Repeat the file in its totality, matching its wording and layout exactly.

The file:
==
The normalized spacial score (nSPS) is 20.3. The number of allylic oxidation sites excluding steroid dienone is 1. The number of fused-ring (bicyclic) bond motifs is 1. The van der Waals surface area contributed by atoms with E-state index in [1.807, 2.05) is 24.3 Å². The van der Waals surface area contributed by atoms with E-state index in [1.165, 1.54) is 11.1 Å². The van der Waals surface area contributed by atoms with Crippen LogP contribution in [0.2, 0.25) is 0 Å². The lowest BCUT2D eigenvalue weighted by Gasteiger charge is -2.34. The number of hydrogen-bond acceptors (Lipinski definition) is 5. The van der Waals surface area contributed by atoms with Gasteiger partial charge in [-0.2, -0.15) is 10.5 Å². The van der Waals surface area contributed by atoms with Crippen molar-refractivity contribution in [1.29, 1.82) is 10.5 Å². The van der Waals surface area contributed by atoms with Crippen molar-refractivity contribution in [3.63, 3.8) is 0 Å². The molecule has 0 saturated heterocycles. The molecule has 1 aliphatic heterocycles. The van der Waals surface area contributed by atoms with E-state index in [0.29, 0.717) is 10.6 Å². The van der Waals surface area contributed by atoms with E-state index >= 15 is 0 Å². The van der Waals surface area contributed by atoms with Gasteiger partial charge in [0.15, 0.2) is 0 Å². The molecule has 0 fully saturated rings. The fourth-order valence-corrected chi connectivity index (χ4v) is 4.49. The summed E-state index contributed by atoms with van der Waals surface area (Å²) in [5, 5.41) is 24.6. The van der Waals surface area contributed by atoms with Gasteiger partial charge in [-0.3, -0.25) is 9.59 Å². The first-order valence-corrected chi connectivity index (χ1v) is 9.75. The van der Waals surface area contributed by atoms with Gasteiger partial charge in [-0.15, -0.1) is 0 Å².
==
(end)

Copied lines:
The normalized spacial score (nSPS) is 20.3. The number of allylic oxidation sites excluding steroid dienone is 1. The number of fused-ring (bicyclic) bond motifs is 1. The van der Waals surface area contributed by atoms with E-state index in [1.807, 2.05) is 24.3 Å². The van der Waals surface area contributed by atoms with E-state index in [1.165, 1.54) is 11.1 Å². The van der Waals surface area contributed by atoms with Crippen LogP contribution in [0.2, 0.25) is 0 Å². The lowest BCUT2D eigenvalue weighted by Gasteiger charge is -2.34. The number of hydrogen-bond acceptors (Lipinski definition) is 5. The van der Waals surface area contributed by atoms with Gasteiger partial charge in [-0.2, -0.15) is 10.5 Å². The van der Waals surface area contributed by atoms with Crippen molar-refractivity contribution in [1.29, 1.82) is 10.5 Å². The van der Waals surface area contributed by atoms with Crippen molar-refractivity contribution in [3.63, 3.8) is 0 Å². The molecule has 0 saturated heterocycles. The molecule has 1 aliphatic heterocycles. The van der Waals surface area contributed by atoms with E-state index in [0.29, 0.717) is 10.6 Å². The van der Waals surface area contributed by atoms with E-state index >= 15 is 0 Å². The van der Waals surface area contributed by atoms with Gasteiger partial charge in [0.15, 0.2) is 0 Å². The molecule has 0 fully saturated rings. The fourth-order valence-corrected chi connectivity index (χ4v) is 4.49. The summed E-state index contributed by atoms with van der Waals surface area (Å²) in [5, 5.41) is 24.6. The van der Waals surface area contributed by atoms with Gasteiger partial charge in [-0.3, -0.25) is 9.59 Å². The first-order valence-corrected chi connectivity index (χ1v) is 9.75. The van der Waals surface area contributed by atoms with Gasteiger partial charge in [-0.15, -0.1) is 0 Å².